Dienstag, 10. April 2012


One of my favorite books is the Polish science fiction novel Solaris by Stanislaw Lem.
First published in Warsaw in 1961, the 1970 Polish-to-French-to-English translation of Solaris is the best-known of Lem's English-translated works. The book, not just for it's time but even now, is far ahead and far beyond a normal science fiction book and shows the ultimate inadequacy of communication between human and non-human species. Solaris, with whom Terran scientists are attempting communication, is almost completely covered with an ocean that is revealed to be a single, planet-encompassing organism. While the scientists are perfoming there experiments the ocean itself is experimenting with the scientists minds and is confronting them with there most painful and repressed thoughts and memories without revealing anything about itself. I have seen both movie adaptions, the one from Andrei Tarkovsky which was released in 1972 and Steven Soderbergh's adaption from the year 2002 which both fail in my opinion to capture the main themes from the book which are Lem's highly philosophical approche too the human self-image and and self-understanding. Lem himself observed that neither feature movie much depicts the extraordinary physical and psychological “alienness” of the Solaris ocean: “I only wanted to create a vision of a human encounter with something that certainly exists, in a mighty manner perhaps, but cannot be reduced to human concepts, ideas or images” I hope that there will be a movie in the future that does the book at least some justice.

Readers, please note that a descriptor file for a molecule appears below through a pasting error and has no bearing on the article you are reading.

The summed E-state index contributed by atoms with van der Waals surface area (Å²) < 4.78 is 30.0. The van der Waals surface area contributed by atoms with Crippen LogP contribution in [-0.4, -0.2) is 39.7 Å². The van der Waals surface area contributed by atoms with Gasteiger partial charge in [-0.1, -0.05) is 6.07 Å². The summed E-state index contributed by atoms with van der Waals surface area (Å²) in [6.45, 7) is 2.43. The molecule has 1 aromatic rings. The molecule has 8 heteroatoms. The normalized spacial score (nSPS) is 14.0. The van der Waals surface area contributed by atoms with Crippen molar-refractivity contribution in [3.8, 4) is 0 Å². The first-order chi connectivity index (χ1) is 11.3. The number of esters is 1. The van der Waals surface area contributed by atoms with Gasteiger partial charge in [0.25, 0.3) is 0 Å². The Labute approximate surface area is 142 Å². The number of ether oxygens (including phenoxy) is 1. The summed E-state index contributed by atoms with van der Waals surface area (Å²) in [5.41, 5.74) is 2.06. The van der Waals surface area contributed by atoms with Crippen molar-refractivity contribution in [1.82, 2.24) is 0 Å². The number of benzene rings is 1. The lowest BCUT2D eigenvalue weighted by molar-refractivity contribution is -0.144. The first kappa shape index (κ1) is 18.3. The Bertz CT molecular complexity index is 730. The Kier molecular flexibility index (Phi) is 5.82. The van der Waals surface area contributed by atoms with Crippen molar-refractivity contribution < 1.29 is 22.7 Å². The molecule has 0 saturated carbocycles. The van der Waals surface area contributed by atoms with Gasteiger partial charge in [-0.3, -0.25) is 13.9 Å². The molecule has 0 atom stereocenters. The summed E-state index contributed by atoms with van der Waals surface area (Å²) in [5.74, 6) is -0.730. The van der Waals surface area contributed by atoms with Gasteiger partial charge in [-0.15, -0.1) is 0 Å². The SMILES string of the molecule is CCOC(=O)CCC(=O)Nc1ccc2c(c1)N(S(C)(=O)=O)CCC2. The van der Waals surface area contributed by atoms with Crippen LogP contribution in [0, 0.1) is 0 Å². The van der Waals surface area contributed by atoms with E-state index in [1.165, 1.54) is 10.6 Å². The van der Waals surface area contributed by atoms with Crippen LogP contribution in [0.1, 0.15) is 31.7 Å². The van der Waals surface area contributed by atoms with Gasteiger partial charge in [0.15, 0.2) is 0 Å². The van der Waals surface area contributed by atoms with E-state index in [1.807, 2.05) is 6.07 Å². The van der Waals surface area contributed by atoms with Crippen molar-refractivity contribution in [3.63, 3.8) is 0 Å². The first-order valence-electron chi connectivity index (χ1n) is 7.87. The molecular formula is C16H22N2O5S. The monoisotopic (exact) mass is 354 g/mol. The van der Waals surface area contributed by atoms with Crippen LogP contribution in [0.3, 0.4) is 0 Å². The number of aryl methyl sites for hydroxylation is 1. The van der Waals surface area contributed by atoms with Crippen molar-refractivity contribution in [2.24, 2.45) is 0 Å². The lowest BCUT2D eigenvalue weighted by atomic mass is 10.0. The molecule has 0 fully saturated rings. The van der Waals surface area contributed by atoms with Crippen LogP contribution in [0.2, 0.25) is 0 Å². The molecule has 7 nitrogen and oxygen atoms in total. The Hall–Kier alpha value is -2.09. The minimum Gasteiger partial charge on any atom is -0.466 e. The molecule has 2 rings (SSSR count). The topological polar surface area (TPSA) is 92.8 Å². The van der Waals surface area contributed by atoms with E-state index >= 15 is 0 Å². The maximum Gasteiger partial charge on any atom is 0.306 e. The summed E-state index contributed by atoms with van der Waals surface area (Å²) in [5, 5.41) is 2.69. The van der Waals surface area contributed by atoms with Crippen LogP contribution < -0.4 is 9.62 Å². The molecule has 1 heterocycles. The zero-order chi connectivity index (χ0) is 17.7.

Solaristics, wrote Muntius, is a substitute for religion in the space age. It is faith wrapped in the cloak of science, contact, the goal for which we are striving, is as vague and obscure as communion with the saints or the coming of the Messiah.

Andrei Tarkovsky, Solaris 1972

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